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'Graduation Day' by Joelle Charbonneau: Final in 'The Testing' trilogy

Wonderful ending to the story that began with "Testing Day"
courtesy of Houghton Mifflin Harcourt

Graduation Day by Joelle Charbonneau


Joelle Charbonneau burst onto the young adult scene with her debut novel, "The Testing." It became an intelligent though rather brutal addition to the YA dystopian series like "Divergent" and "Hunger Games."

This final book in the trilogy, "Graduation Day," continues the story of Cia, a student who has been forced to compete in the process that the government has created to succeed and gain entry into the university. The "Testing" is a brutal set of experiences during which those who are too weak or too emotional either die or disappear. Cia mysteriously manages to pass, but during her time at the university, she discovers many unsettling and disturbing facts about the whole system and the government that allows it to exist.

The third book ties up all the loose ends -- but it also does much more. Cia again must make some life-changing decisions, literally. She must decide who will live and who will die. Yet readers will not be surprised that she approaches the problem as she has approached every problem she has been faced with in the series. She is thoughtful and logical, but she also uses her instincts.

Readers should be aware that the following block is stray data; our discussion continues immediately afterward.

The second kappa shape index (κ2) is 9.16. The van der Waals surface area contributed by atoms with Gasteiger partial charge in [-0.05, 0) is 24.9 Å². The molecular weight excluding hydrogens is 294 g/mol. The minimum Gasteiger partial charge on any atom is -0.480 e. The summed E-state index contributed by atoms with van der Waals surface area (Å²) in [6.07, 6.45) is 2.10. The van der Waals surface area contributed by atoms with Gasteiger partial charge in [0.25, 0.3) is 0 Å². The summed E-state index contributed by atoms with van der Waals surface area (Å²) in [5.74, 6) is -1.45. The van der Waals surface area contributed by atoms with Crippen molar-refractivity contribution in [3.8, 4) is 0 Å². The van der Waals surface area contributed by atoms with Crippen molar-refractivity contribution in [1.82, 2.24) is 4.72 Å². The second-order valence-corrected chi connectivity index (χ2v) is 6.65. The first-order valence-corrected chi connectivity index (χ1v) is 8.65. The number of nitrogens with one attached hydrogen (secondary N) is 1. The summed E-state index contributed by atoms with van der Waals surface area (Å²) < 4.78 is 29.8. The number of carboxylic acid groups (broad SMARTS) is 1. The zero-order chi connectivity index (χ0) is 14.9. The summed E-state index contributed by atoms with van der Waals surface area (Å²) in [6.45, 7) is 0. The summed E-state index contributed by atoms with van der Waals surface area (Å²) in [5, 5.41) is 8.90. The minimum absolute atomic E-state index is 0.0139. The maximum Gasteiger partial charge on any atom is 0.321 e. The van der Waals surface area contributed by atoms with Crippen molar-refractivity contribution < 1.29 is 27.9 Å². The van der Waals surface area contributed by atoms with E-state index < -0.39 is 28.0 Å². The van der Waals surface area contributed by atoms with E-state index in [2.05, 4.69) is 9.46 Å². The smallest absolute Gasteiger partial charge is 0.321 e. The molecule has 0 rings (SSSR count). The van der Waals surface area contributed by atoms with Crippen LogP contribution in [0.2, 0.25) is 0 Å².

Cia is the first person narrator and the narrative rings true. It's an effective device because Cia is able to share her thoughts, and her many doubts, with the reader directly. She is not sure of some of the decisions she makes, and isn't that like real life? We make decisions based on the information we have, careful thought, and our instincts.

A caveat: Be sure to reread or at least skim the second book in the series, "Independent Study," before reading this book. There are too many references to people and events that may have been forgotten unless the previous book has been read recently.

Charbonneau does something in this series that is very admirable. While she does include the requisite love between Cia and Tomas, a guy from her home, Cia's life is not controlled by the relationship. Throughout the book Cia's actions are based on what is the right thing to do, not based on what will advance her relationship with Tomas or anyone else.

I think that this is important, especially for readers who are in their teens. Life is about making good choices, smart decisions. It's not about doing everything for love. Cia is an excellent role model in that respect and many others.

Why 5 stars? The book was exciting and demanded to be read. I very much like the character traits of the main character, and the ending was satisfying but not saccharine.

Please note: This review is based on the advance reading copy provided by the publisher, Houghton Mifflin Harcourt, for review purposes.

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